The Haitian diaspora has continued to send remittances back to the country, but that may not be enough to help alleviate the issues plaguing Haiti, said Tony Doris of the Palm Beach Post.
“It’s putting together an intellectual international coalition of nations that can help stand Haiti back up because the poor are leaving by raft,” Doris said. “The wealthier ones are going to the Dominican Republic or to the United States. And if everyone leaves, who’s there to fix things?”
The Biden administration signed a $13.6 billion omnibus bill on Tuesday to address Russia’s invasion of Ukraine. The legislation also included language about Haiti that would require briefings to the state department about the ongoing investigation into President Jovenel Moïse.
Immigration was identified as one of Gov. Ron DeSantis’s top priorities this legislative session.
State lawmakers passed a measure designed to keep undocumented immigrants out of Florida. It bans state and local governments from contracting with companies if those companies are knowingly transporting someone who is undocumented into Florida.
Bousquet said that instead of looking for a solution, DeSantis is exploiting immigration fears. And he’s not hesitant to challenge advocates of the Haitian community over it.

South Florida’s response to mass overdoses 

In less than a week, 10 people in Broward County were hospitalized after overdosing on fentanyl — a synthetic opioid that’s 80 times more potent than morphine and can be deadly.
On Sunday, four men were hospitalized in Fort Lauderdale. Just three days earlier, six college students in Wilton Manors overdosed on substances laced with fentanyl. Four of them were West Point cadets on spring break.
In 2020, Broward County recorded the highest number of fentanyl deaths in the state at 642 people. Palm Beach County had the second highest number of deaths at 634.
That is about two people each day in each county dying from the drug.
The overdoses are now raising concerns about the illicit production of fentanyl in South Florida and the way substance abuse cases are addressed in communities.
The drug is often added to street drugs like cocaine, heroin and methamphetamine, or produced as a pill. Ancrum said the state legislature was too skittish to deal with a proposal to legalize testing strips that could be used to see if other drugs were laced with fentanyl.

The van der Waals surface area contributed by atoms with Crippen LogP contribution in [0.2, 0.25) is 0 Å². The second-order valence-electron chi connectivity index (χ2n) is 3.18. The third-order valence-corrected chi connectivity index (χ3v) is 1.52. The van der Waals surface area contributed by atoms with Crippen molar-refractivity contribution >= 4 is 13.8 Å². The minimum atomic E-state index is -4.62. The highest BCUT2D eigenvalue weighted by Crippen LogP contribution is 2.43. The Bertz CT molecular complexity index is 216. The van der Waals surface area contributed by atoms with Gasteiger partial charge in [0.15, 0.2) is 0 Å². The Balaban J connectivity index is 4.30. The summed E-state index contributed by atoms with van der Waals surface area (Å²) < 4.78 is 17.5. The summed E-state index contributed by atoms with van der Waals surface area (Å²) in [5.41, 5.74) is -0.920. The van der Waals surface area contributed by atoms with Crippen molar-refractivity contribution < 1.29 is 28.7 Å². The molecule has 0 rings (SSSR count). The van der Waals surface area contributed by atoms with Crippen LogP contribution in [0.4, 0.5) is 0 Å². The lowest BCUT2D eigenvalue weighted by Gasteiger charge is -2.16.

“This is going to be another issue that the locals are going to have to deal with, especially in those counties where overdoses and deaths and just use are off the charts,” Ancrum said. “There are a lot of factors that go into addiction. And when it comes to fentanyl, I don’t think we can forget chronic pain.”
Many drug stores like Walgreens and CVS are now stocked with Narcan — the emergency medicine that reverses opioid overdoses.
Nearly two-thirds of the sheriff’s offices in the state issue Narcan to their deputies and train them how to administer it, that’s according to the Florida Department of Law Enforcement. Meanwhile health advocates in the Keys are also distributing overdose kits as widely as they can.
But while the majority of sheriff’s offices in Florida use it, some don’t, including Palm Beach County. They remain an outlier. A spokesperson for the sheriff’s office said deputies don’t carry Narcan because of concerns over liability.
But a recent wave in opioid deaths in the county has residents putting pressure on PBSO to carry Narcan.
Bousquet of the Sun Sentinel cited Rust Belt states like West Virginia and Ohio that are dealing with the opioid epidemic. There has also been an uptick in substance abuse, particularly since the onset of the pandemic as more people turned to drugs to cope with high stress and emotions.
“What’s different is the much closer correlation between drug abuse and mental health, which I don’t think was on people’s radar screens and was as well known as it is,” he said.